Category Archive: Admissions

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Tips for Law School Letter of Recommendations

While your LSAT score, GPA and personal statement will make up the majority of your application packet, your law school letters of recommendation are an integral part of it as well. It’s easy to treat them as an afterthought, just hitting up a few professors in whose classes you received a good grade. However, if you plan out your law school letters of recommendation, they can become a huge plus. Here are a few rules to guide you in the process.

Law School Letters of Recommendation Rule #1
Ask for them early

Professors are notoriously slow at writing law school letters of recommendation.

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The 2020 U.S. News & World Report Law School Rankings Have Arrived

Gather ’round, aspiring law students. Join the current law students checking to see if their school made a jump in the rankings, the attorneys getting an update how impressive their alma maters are today, the nervous law school officials making sure their school didn’t take a precipitous tumble down the rankings. Gather ’round, and gaze upon the brand new 2020 U.S. News & World Report law school rankings, and exalt your new king of law school admissions.

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How to Deal with Multiple Acceptance Letters

There are all kinds of concerns that may arise after you’ve sent off your law school applications: you might be waiting to hear any response at all from law schools, you might be waitlisted at your top choice school, or you might have the more enviable problem of deciding between different schools where you’ve been accepted. Since a lot of applicants do get at least two acceptances, they have to find a way to choose between them. And that process of choosing the right school might look a little different from undergrad, so here’s some key advice to get you started on choosing between your choices of law school.

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Was your law school application waitlisted? With the right plan, you can be cautiously optimistic

It’s tough to remain optimistic right now. It’s the doldrums of winter, everyone is sick, the Midwest is still mostly a solid block of ice, and we all just watched a successful band of cheaters (who somehow convinced everyone they were the underdogs, despite that designation being definitionally untrue) win a joyless slog of a professional sports game for what felt like twenty interminable hours.

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Will the Digital LSAT Change Law School Admissions?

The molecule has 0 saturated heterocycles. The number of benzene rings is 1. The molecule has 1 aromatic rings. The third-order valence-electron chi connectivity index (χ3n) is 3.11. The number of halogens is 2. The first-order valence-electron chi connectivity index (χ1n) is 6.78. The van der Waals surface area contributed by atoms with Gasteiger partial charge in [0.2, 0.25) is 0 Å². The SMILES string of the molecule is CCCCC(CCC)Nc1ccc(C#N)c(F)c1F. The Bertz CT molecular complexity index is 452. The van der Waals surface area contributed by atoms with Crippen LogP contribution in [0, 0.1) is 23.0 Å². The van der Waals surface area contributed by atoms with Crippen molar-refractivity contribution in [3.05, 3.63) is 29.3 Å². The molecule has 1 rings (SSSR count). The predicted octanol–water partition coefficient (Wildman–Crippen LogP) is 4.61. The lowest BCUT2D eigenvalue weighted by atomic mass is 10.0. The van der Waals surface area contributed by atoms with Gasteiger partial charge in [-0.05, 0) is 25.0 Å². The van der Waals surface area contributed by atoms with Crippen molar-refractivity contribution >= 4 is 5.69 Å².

To put it politely, the legal industry is not exactly known for its rapid adaptation to change. In light of that fact, with the recent changes to the LSAT — the shift to a digital format and the addition of twice as many testing dates per year — there are seismic shifts happening in the prelaw world this year.

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Quick Tips for a Quick (But Effective) Personal Statement

In the greatest musical in recent history, Aaron Burr queries of Alexander Hamilton: “Why do you write like you’re running out of time?”

For those of you taking the January LSAT and hoping to apply to law school this application cycle, you should soon start writing like you’re running out of time.

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From the Vaults: On hold? Waitlisted? How to play the law school waiting game

For those of you applying to law school this cycle, we are now in the later stage of the law school application period. I’m sure many of you have noticed there is one constant to this whole process — waiting. You have to wait for your LSAT score, you have to wait for your letters of recommendation, you have to wait for a school to make a decision on your application, etc. Unfortunately, even when a decision is made, your waiting isn’t necessarily over. This post is about two different ways that schools can make you wait longer: by putting you on hold or by putting you on a waitlist.

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Your Guide to the Updated 2019 LSAT Schedule

There’s a brave new world of LSAT opportunities for those students planning to take the test in 2019. Not only are students choosing among seven test dates, but they also have the option of taking the exam multiple times and (potentially) in different formats.